image of woman having video conference with lawyer

Video Consultations: The Meetings of the Future, Here Today!

You Can Still Meet With Your Legal Team, Thanks to Videoconferencing Technology

Family law issues do not put themselves on hold even in the face of a global pandemic. COVID-19 has forced millions of Americans to conduct their personal lives and business matters from the relative safety of their home computers. Unfortunately, the same circumstances that keep people stuck in their houses may only add urgency to divorce proceedings, child custody battles, community property division, child support disputes, and other forms of family legal turmoil. The good news is that you can still confer with your attorney or legal team at The Sampair Group, thanks to our state-of-the-art videoconferencing technology.

The Many Benefits of Video-Based Attorney Conferences and Meetings

You’ll likely be astonished by the sheer effectiveness, convenience, and efficiency of this approach. Here are just some of the significant benefits offered by our video consultations.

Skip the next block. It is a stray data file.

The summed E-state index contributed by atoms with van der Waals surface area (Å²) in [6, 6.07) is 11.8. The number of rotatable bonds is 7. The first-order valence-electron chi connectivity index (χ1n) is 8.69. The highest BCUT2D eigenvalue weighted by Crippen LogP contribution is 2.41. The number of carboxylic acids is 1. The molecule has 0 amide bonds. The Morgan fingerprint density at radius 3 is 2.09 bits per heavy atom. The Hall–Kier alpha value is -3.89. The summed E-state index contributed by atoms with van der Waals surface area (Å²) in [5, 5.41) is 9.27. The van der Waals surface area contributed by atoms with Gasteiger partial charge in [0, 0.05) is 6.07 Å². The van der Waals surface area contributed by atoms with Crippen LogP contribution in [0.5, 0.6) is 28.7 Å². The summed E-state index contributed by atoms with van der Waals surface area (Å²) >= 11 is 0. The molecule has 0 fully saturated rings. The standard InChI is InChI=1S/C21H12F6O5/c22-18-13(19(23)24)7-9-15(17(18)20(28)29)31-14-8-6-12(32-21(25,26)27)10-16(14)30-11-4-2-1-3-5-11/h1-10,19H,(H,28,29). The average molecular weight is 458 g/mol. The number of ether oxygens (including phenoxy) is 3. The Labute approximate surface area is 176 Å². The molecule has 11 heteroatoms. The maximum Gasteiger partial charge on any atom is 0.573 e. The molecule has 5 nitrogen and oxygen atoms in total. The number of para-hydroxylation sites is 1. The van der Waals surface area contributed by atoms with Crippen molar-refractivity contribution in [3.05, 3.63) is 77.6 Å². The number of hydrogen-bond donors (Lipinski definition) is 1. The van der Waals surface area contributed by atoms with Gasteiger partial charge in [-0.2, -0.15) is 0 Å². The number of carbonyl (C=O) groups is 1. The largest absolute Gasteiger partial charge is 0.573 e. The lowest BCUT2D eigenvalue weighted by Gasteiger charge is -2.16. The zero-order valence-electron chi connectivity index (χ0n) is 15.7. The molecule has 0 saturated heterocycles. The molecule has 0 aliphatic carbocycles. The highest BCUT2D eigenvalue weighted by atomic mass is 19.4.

• Cost Effectiveness: Video consultations are easy to arrange and participate in on short notice, no matter where you may be at the time. by eliminating the need to travel to and from meetings, you may find that you accumulate lower legal costs.
  • Multi-Member Meetings, Multiple Locations: One of the bigger challenges in putting together meetings involving several individuals is simply getting all of those people into the same room at the same time. Video conferencing technology enables two, three, or more people to participate in the meeting from anywhere in the world. This can help prevent cancellations and rescheduling delays.
  • No Special Hardware or Software Necessary: Today’s videoconferencing does away with the need for the specialized equipment and facilities of yesteryear. as long as you have an Internet-ready, camera-equipped desktop computer, laptop, tablet, or smartphone, you can connect to our video consultations with ease — usually in just two or three clicks.
  • A Short Online Questionnaire Gets the Ball Rolling: If you have digital copies of documentation relevant to your case, you can make it available to us beforehand in a password-protected folder. The video consultation itself usually requires nothing more than the filling out of a short online questionnaire.
  • A Secure, Time-Tested Solution: The Sampair Group uses the same GoToMeeting program implemented by the Maricopa County Superior Courts for hearings and trials. Although GoToMeeting first became a household word during the COVID-19 pandemic, the program has enjoyed widespread use as a trusted business tool for over 15 years.

Get the skilled legal counsel you need even while you’re self-isolating at home. Contact us today to learn more.